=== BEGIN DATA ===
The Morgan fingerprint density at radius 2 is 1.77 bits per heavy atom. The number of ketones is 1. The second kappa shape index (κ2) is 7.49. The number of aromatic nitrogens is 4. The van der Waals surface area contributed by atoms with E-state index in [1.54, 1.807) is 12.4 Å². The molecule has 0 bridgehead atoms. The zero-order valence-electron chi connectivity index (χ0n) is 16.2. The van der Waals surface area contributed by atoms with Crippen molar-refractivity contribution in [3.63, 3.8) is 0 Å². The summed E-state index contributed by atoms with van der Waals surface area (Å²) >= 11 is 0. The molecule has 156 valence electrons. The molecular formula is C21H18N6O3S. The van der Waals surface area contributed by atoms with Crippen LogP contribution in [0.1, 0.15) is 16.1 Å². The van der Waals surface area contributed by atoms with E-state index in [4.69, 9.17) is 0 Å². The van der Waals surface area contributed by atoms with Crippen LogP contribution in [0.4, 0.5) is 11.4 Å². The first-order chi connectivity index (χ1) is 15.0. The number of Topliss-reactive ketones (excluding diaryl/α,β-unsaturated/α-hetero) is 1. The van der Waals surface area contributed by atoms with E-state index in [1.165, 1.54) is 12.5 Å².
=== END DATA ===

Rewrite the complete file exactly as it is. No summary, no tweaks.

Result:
The Morgan fingerprint density at radius 2 is 1.77 bits per heavy atom. The number of ketones is 1. The second kappa shape index (κ2) is 7.49. The number of aromatic nitrogens is 4. The van der Waals surface area contributed by atoms with E-state index in [1.54, 1.807) is 12.4 Å². The molecule has 0 bridgehead atoms. The zero-order valence-electron chi connectivity index (χ0n) is 16.2. The van der Waals surface area contributed by atoms with Crippen molar-refractivity contribution in [3.63, 3.8) is 0 Å². The summed E-state index contributed by atoms with van der Waals surface area (Å²) >= 11 is 0. The molecule has 156 valence electrons. The molecular formula is C21H18N6O3S. The van der Waals surface area contributed by atoms with Crippen LogP contribution in [0.1, 0.15) is 16.1 Å². The van der Waals surface area contributed by atoms with E-state index in [4.69, 9.17) is 0 Å². The van der Waals surface area contributed by atoms with Crippen LogP contribution in [0.4, 0.5) is 11.4 Å². The first-order chi connectivity index (χ1) is 15.0. The number of Topliss-reactive ketones (excluding diaryl/α,β-unsaturated/α-hetero) is 1. The van der Waals surface area contributed by atoms with E-state index in [1.165, 1.54) is 12.5 Å².